Fans knew there were question marks in the Washington Redskins‘ defensive backfield moving into the offseason, but things just got really interesting for the pass prevention unit — especially at safety, as the team has signed special teams standout Da’Mon Cromartie-Smith.
Does the name ring a bell? He is the not-so-distant cousin of the Arizona Cardinals‘ shut-down defensive back Antonio Cromartie and New York Giants cornerback Dominique Rodgers-Cromartie. Now before you get too excited at the acquisition of such a prospect, you should know that Cromartie-Smith’s presence on the roster does not solve the Redskins’ problems. The name alone does not suggest an impact player.
What does it mean? That Redskins safety Bacarri Rambo really needs to get his act together. The sophomore’s mechanics while in coverage have required more fine-tuning than an NFL skipper would typically expect from a sixth-round draft selection. Rambo will have to bring his A-game and one-up his preseason expectations if he has any inclination to remain entrenched in the Washington outfield.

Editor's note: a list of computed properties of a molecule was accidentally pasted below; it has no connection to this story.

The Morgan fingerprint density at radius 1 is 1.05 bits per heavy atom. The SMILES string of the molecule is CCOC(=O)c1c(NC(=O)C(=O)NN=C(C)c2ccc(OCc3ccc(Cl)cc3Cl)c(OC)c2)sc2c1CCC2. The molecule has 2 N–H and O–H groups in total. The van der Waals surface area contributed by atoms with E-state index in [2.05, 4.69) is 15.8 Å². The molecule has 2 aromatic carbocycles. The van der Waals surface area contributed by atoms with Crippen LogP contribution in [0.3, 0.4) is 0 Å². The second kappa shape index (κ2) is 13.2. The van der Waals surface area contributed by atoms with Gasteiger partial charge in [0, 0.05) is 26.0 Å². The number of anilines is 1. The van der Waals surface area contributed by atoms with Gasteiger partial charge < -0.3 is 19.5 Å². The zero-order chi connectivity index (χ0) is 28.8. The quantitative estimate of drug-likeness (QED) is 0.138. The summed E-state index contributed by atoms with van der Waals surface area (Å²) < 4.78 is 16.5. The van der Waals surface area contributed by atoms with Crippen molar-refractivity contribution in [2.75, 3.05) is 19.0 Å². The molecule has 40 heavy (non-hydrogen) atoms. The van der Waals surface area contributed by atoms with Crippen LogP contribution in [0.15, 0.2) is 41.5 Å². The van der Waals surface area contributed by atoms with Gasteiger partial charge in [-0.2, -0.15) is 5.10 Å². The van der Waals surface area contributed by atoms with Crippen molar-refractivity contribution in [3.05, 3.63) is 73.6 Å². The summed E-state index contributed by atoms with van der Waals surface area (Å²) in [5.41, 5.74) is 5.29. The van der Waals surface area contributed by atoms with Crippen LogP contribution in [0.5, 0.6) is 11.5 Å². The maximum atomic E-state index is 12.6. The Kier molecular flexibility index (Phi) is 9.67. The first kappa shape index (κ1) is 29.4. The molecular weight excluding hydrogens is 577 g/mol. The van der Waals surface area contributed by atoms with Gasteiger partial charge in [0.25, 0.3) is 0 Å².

The initial impressions on Cromartie-Smith are hardly jaw-dropping, and my first take is that Rambo’s job security won’t be threatened in the foreseeable future.
The 6-foot-2, 203-pound safety packs impressive size, but his numbers during his three seasons with the Pittsburgh Steelers don’t really turn heads. The fifth-year pro played college ball at UTEP, where he started 34 of 46 games and managed a solo tackle. While with Pittsburgh, Cromartie-Smith appeared in 10 games and posted a modest four tackles.
He doesn’t exactly boast the figures of Cardinals All-Pro Patrick Peterson, but Cromartie-Smith could be a sleeper in the secondary and figures to make his mark mostly by contributing to the Redskins’ special teams unit.